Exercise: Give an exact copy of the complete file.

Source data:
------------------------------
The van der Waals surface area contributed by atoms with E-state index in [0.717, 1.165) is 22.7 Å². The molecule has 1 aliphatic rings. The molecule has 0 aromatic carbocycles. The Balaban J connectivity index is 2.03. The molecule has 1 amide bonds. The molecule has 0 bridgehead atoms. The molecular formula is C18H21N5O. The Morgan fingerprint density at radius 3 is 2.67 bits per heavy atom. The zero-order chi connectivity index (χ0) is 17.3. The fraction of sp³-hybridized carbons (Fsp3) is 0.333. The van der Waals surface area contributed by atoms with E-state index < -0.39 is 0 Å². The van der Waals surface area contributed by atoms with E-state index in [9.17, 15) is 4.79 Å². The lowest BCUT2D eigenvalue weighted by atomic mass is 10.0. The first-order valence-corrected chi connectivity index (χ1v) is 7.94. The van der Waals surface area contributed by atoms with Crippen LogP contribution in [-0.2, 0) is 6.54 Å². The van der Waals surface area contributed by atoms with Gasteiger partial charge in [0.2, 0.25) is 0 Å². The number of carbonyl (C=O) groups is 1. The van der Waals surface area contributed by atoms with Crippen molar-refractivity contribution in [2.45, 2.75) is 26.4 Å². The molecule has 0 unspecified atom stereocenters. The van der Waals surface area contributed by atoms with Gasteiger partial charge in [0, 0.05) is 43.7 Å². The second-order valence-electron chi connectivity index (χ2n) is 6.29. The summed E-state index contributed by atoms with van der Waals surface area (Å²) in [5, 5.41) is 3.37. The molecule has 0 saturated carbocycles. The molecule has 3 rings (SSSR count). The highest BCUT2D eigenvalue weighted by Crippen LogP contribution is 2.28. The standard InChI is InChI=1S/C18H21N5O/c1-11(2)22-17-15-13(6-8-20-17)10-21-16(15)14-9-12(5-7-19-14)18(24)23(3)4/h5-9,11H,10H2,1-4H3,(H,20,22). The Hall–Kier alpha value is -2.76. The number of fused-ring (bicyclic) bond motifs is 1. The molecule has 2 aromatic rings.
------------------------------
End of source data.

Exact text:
The van der Waals surface area contributed by atoms with E-state index in [0.717, 1.165) is 22.7 Å². The molecule has 1 aliphatic rings. The molecule has 0 aromatic carbocycles. The Balaban J connectivity index is 2.03. The molecule has 1 amide bonds. The molecule has 0 bridgehead atoms. The molecular formula is C18H21N5O. The Morgan fingerprint density at radius 3 is 2.67 bits per heavy atom. The zero-order chi connectivity index (χ0) is 17.3. The fraction of sp³-hybridized carbons (Fsp3) is 0.333. The van der Waals surface area contributed by atoms with E-state index < -0.39 is 0 Å². The van der Waals surface area contributed by atoms with E-state index in [9.17, 15) is 4.79 Å². The lowest BCUT2D eigenvalue weighted by atomic mass is 10.0. The first-order valence-corrected chi connectivity index (χ1v) is 7.94. The van der Waals surface area contributed by atoms with Crippen LogP contribution in [-0.2, 0) is 6.54 Å². The van der Waals surface area contributed by atoms with Gasteiger partial charge in [0.2, 0.25) is 0 Å². The number of carbonyl (C=O) groups is 1. The van der Waals surface area contributed by atoms with Crippen molar-refractivity contribution in [2.45, 2.75) is 26.4 Å². The molecule has 0 unspecified atom stereocenters. The van der Waals surface area contributed by atoms with Gasteiger partial charge in [0, 0.05) is 43.7 Å². The second-order valence-electron chi connectivity index (χ2n) is 6.29. The summed E-state index contributed by atoms with van der Waals surface area (Å²) in [5, 5.41) is 3.37. The molecule has 0 saturated carbocycles. The molecule has 3 rings (SSSR count). The highest BCUT2D eigenvalue weighted by Crippen LogP contribution is 2.28. The standard InChI is InChI=1S/C18H21N5O/c1-11(2)22-17-15-13(6-8-20-17)10-21-16(15)14-9-12(5-7-19-14)18(24)23(3)4/h5-9,11H,10H2,1-4H3,(H,20,22). The Hall–Kier alpha value is -2.76. The number of fused-ring (bicyclic) bond motifs is 1. The molecule has 2 aromatic rings.